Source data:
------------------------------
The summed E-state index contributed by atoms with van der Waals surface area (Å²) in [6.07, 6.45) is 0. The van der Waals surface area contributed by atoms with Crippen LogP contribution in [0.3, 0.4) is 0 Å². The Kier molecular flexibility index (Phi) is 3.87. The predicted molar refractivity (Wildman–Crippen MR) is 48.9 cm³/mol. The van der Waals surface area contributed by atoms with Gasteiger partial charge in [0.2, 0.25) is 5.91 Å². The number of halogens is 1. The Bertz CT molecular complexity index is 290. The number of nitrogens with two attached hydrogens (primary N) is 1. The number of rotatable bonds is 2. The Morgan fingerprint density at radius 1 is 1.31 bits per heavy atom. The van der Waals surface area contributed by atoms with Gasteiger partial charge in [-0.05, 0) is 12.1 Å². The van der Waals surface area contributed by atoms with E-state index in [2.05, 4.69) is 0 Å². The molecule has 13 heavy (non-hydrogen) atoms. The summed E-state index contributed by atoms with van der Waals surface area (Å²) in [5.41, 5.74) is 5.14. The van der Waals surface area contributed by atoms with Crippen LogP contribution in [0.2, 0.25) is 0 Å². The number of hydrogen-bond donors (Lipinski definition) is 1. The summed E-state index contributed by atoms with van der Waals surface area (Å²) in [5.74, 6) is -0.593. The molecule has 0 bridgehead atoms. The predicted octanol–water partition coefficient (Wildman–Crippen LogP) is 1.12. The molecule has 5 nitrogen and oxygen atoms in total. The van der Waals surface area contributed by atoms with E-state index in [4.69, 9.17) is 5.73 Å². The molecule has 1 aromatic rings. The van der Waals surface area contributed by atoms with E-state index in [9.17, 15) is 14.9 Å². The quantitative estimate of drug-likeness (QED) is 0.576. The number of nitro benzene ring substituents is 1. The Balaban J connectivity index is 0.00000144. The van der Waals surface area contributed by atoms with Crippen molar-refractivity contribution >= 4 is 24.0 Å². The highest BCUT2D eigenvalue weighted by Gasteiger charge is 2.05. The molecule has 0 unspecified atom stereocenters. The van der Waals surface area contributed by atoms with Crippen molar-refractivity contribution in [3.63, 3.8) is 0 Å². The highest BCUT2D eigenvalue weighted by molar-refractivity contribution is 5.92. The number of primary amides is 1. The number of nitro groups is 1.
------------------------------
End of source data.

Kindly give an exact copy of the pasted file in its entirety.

The summed E-state index contributed by atoms with van der Waals surface area (Å²) in [6.07, 6.45) is 0. The van der Waals surface area contributed by atoms with Crippen LogP contribution in [0.3, 0.4) is 0 Å². The Kier molecular flexibility index (Phi) is 3.87. The predicted molar refractivity (Wildman–Crippen MR) is 48.9 cm³/mol. The van der Waals surface area contributed by atoms with Gasteiger partial charge in [0.2, 0.25) is 5.91 Å². The number of halogens is 1. The Bertz CT molecular complexity index is 290. The number of nitrogens with two attached hydrogens (primary N) is 1. The number of rotatable bonds is 2. The Morgan fingerprint density at radius 1 is 1.31 bits per heavy atom. The van der Waals surface area contributed by atoms with Gasteiger partial charge in [-0.05, 0) is 12.1 Å². The van der Waals surface area contributed by atoms with E-state index in [2.05, 4.69) is 0 Å². The molecule has 13 heavy (non-hydrogen) atoms. The summed E-state index contributed by atoms with van der Waals surface area (Å²) in [5.41, 5.74) is 5.14. The van der Waals surface area contributed by atoms with Crippen LogP contribution in [0.2, 0.25) is 0 Å². The number of hydrogen-bond donors (Lipinski definition) is 1. The summed E-state index contributed by atoms with van der Waals surface area (Å²) in [5.74, 6) is -0.593. The molecule has 0 bridgehead atoms. The predicted octanol–water partition coefficient (Wildman–Crippen LogP) is 1.12. The molecule has 5 nitrogen and oxygen atoms in total. The van der Waals surface area contributed by atoms with E-state index in [4.69, 9.17) is 5.73 Å². The molecule has 1 aromatic rings. The van der Waals surface area contributed by atoms with E-state index in [9.17, 15) is 14.9 Å². The quantitative estimate of drug-likeness (QED) is 0.576. The number of nitro benzene ring substituents is 1. The Balaban J connectivity index is 0.00000144. The van der Waals surface area contributed by atoms with Crippen molar-refractivity contribution >= 4 is 24.0 Å². The highest BCUT2D eigenvalue weighted by Gasteiger charge is 2.05. The molecule has 0 unspecified atom stereocenters. The van der Waals surface area contributed by atoms with Crippen molar-refractivity contribution in [3.63, 3.8) is 0 Å². The highest BCUT2D eigenvalue weighted by molar-refractivity contribution is 5.92. The number of primary amides is 1. The number of nitro groups is 1.